After writing class today, we took an afternoon field trip to Moray, the ancient archeological site built by the Incas. A local guide from Urubamba, the next province over, joined us on our excursion today. Valentin grew up high in the mountains, the son of farmers. “The soil is very fertile with the good weather,” he told us. “It is a very good place to grow things. Our main crops were wheat, barley and potatoes. Potatoes like high elevations.”
When we started this retreat, I asked everyone to take a risk today and last night at dinner, I watched Michelle, who was sitting beside me take her risk. She picked up this strange-looking unfamiliar fruit, cut it open and scooped some of it out to taste it. It looked kind of like a lemon, but it had a hard yellow skin and a greyish-green goo inside with black seeds suspended in it. She put it on a spoon and tentatively approached her mouth. We egged her on while I took pictures.
When I posted the picture of myself with oxygen and told you about my headaches, a lot of you wrote back worried I’d have a blood clot in my brain or that I had terrible altitude sickness. Even my son Eli wrote me and said, “Take the fucking medicine.” Some of you told me I should just rest for a few days—yeah right…and who exactly would teach my class and run this retreat? I’m not that sick. I want to assure you I don’t have serious or dangerous altitude sickness. I’ve continued to have headaches on an intermittent basis since I arrived in Peru a week ago, but I have none of the signs of severe altitude sickness: “severe shortness of breath, confusion, difficulty concentration, lack of coordination, a staggering walk, extreme tiredness, severe headache.” However, I did email my ... [Continue Reading]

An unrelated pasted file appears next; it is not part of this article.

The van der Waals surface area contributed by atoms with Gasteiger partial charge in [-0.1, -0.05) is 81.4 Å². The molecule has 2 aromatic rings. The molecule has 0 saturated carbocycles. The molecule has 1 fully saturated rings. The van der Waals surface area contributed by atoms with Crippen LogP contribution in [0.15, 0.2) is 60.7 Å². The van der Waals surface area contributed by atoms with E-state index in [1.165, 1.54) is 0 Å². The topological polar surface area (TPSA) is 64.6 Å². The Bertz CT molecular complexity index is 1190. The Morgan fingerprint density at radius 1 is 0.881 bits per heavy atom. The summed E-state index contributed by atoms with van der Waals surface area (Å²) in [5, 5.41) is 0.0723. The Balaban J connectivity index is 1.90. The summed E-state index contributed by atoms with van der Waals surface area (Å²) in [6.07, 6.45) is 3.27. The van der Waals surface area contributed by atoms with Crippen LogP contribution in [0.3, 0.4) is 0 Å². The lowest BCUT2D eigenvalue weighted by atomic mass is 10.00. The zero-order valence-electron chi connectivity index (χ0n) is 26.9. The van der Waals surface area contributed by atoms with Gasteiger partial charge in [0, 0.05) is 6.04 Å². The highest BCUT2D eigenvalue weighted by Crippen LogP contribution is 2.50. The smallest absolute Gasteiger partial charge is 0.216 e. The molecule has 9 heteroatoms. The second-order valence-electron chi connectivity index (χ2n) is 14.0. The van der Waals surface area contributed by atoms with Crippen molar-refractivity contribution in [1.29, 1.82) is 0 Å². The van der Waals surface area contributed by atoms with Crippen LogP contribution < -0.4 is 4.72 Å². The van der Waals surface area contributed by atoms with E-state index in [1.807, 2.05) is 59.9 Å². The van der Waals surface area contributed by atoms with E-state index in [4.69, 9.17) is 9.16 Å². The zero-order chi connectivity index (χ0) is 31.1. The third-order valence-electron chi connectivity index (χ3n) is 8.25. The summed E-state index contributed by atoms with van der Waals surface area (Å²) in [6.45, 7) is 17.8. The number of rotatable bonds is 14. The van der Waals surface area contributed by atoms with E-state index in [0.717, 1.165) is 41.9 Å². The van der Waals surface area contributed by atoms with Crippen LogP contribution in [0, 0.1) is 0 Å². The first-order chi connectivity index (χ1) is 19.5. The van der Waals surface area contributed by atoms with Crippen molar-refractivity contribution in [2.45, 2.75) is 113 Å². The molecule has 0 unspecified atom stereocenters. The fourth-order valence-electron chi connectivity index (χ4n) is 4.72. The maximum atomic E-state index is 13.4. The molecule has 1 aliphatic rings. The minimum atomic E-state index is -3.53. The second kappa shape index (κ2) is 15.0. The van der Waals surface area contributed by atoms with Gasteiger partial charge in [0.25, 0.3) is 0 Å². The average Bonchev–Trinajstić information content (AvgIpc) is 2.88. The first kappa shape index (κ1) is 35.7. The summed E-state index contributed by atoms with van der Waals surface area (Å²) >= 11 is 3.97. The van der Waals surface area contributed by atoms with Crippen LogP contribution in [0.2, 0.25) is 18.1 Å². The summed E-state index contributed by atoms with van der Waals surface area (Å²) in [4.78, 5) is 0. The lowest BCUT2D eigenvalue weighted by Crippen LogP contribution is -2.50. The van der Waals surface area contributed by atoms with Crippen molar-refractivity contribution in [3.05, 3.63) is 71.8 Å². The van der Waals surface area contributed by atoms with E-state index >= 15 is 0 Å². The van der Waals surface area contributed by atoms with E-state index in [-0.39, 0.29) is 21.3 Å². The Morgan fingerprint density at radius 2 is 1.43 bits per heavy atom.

On our bus trip yesterday, late afternoon stop was just outside the town of Maras. When the bus stopped it was cold. We all put on layers and windbreakers and piled off the bus. Down below us was a vast interlocking series of white pools. It is where salt has been farmed since the time of the Incas. As our guide Valentin explained it to us, “There’s a massive solid layer of salt underneath Maras. Millions of years ago, the ocean was here. This salt is the remainder.”
At the opening orientation for our group, I gave people permission to skip an activity—to pace themselves, their energy, their body’s response to the altitude, and their need for down time and solitude—by sitting out a scheduled activity on an as needed basis. I asked that everyone come to writing class if at all possible since a writing circle can’t build intimacy and trust on a drop-in basis—but many days we were also going to have an afternoon outing to explore an archeological site or a group of village weavers or a city, to visit a local school or a family farm —and that during those activities, people could opt out and stay behind to rest, get a massage, go for a hike or have a solo adventure. I told the group that the main thing that gets in the way of people taking care of ... [Continue Reading]